Defining Soft Skills

Updated: Jun 18, 2021

As I continue to dig into the world of soft skill training and development, a common question keeps coming up. How do I define soft skills? So let me back up and talk about where this term comes from and why many of us still don't know what soft skills are.


The term soft skills dates back to the late 1960's and early 70's. This term has its origin from a surprising source, the US military, specifically the Army. The term "hard skills" was already in use to describe skills that male dominated fields prided themselves on. For the US military hard skills include mechanical engineering, tactical maneuvering, combat fighting, topography, and more.


The military realized the skills needed for combat success were not solely dependent on their masculine hard skill set. Military leaders observed that they also relied on skills that required a "softer touch," such as communication, awareness, diplomacy, connection and loyalty when navigating difficult and dangerous situations.


These "softer skills" were more about interpersonal interactions, which meant they couldn't be lumped in with the hard skills. The term Soft Skills began to be applied to the social skills that leaders relied on to bond, motivate, and keep their colleagues alive in dangerous and violent events (like a war).


When it came to keeping troops safe and winning wars, the US military realized soft skills played a major role in the success or failure of combat objectives. Despite the importance of soft skills, even the macho culture of the military was not enough to override the negative associations with the word "soft."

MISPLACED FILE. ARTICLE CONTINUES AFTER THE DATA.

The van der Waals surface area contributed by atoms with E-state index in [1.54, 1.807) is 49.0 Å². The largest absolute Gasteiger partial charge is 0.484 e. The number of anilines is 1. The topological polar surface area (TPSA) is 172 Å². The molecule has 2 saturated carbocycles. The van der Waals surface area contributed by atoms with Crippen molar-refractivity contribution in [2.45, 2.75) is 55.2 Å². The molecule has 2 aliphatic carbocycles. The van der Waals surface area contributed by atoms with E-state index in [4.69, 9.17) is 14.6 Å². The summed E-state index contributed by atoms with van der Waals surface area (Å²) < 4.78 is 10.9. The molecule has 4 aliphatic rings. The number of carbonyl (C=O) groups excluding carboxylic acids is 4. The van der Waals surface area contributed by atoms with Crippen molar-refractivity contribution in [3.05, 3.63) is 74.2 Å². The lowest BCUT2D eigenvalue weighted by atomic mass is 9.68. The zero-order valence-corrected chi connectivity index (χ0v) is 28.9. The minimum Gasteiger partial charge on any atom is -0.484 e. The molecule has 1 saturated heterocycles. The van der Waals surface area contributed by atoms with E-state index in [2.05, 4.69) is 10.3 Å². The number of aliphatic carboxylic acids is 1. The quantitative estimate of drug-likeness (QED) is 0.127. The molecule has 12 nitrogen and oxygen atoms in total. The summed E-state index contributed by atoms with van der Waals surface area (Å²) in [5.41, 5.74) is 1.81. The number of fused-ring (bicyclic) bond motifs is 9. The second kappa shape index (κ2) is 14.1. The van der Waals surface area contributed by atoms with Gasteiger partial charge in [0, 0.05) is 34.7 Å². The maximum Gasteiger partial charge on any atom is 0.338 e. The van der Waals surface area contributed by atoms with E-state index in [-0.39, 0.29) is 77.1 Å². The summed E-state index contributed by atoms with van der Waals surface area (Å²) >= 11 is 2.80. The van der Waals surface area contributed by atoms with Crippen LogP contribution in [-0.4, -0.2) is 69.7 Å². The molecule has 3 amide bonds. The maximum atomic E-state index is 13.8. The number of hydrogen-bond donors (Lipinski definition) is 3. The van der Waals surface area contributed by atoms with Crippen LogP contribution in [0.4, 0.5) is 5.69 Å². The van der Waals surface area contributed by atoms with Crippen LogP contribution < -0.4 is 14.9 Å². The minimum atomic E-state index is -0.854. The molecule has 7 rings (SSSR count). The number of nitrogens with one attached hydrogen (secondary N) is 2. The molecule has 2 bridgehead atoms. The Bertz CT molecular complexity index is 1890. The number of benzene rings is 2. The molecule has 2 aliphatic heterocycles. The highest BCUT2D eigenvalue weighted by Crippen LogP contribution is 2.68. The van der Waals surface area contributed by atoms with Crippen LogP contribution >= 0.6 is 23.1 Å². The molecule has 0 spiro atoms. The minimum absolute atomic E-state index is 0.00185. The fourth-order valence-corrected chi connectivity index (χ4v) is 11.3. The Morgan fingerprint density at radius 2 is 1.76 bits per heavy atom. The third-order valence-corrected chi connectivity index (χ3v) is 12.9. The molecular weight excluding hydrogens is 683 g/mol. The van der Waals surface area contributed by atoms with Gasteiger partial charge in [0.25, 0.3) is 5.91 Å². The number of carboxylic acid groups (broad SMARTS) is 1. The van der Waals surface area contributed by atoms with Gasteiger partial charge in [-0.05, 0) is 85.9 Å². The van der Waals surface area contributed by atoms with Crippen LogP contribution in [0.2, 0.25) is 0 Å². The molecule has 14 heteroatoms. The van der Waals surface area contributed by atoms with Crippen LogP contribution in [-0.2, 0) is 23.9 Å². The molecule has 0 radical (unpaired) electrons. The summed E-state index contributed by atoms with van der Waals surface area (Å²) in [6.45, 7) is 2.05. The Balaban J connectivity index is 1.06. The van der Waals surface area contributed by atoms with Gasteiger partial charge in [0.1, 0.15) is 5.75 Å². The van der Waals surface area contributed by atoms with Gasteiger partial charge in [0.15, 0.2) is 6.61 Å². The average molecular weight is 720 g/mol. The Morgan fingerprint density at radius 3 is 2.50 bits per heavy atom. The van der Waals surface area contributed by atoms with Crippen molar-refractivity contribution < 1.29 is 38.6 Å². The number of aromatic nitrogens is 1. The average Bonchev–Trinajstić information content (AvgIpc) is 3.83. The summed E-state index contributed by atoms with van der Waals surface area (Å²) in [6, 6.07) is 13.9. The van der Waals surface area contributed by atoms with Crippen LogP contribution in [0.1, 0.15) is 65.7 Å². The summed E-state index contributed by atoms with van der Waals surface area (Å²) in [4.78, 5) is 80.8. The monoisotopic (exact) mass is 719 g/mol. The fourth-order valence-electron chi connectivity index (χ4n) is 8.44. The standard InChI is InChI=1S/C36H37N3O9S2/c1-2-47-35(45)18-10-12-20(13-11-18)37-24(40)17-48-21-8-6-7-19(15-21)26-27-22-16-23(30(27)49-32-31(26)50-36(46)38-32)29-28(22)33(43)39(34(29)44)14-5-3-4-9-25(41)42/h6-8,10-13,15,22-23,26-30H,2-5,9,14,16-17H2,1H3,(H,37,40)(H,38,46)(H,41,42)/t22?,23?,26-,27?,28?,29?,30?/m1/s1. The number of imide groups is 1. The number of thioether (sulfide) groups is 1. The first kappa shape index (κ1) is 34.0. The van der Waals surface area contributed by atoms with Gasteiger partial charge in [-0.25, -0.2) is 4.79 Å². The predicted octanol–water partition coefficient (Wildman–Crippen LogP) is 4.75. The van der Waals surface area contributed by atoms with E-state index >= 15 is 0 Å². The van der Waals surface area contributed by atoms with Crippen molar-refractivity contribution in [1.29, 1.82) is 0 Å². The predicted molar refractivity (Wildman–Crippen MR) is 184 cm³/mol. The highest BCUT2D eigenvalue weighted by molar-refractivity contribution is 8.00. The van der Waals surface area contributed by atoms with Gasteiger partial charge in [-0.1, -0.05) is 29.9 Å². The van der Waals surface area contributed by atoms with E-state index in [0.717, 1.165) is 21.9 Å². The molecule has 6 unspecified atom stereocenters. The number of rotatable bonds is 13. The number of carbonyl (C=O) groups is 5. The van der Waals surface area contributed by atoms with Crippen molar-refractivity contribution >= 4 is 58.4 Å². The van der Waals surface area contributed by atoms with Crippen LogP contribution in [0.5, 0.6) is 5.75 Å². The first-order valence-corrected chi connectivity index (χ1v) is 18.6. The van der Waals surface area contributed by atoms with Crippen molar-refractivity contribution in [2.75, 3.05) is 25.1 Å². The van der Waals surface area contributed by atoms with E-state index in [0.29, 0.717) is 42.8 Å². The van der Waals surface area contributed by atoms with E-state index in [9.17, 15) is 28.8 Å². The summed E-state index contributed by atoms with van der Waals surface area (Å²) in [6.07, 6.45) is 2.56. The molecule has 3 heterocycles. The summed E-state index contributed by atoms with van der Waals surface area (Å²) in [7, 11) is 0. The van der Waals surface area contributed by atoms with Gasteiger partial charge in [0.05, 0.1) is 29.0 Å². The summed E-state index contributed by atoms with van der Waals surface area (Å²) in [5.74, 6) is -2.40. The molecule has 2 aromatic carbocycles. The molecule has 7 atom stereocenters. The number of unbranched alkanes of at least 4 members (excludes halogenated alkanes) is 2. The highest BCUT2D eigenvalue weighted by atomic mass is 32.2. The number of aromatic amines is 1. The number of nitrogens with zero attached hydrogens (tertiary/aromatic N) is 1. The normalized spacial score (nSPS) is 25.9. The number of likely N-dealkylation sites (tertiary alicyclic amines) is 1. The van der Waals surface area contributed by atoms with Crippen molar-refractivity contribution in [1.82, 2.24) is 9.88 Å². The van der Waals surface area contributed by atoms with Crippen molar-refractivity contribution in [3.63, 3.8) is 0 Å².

The term was relegated to the "culture back burner" of many corporations and organizations. By the late 70's hard skills were thought to be the only necessary mechanism for success. By the time the 80's rolled in, capitalism was roaring and hard skills were driving the train. Soft skills were largely left in the dust. By the end of the 1980's soft skill development and training lost any appeal as profits soared under toxic corporate cultures, along with corruption, abuse, and shame.


Toxic corporate cultures continued in the 90's and early 2000's as downsizing became the new way to bump up profits. As a result of increased layoffs connected to downsizing, Americans began to wake up to the fact hard skills needed to be balanced with leadership that understood (and valued) interpersonal skills.


By 2008, the train finally came off the track when toxic capitalism led to the largest market crash since the great depression. Over the years that followed the crash, new leaders entered the market who had been bruised by the old guard of toxic leadership. These leaders questioned the "mad men" style of leadership, and began to explore the value of building up teams instead of shaming them into submission.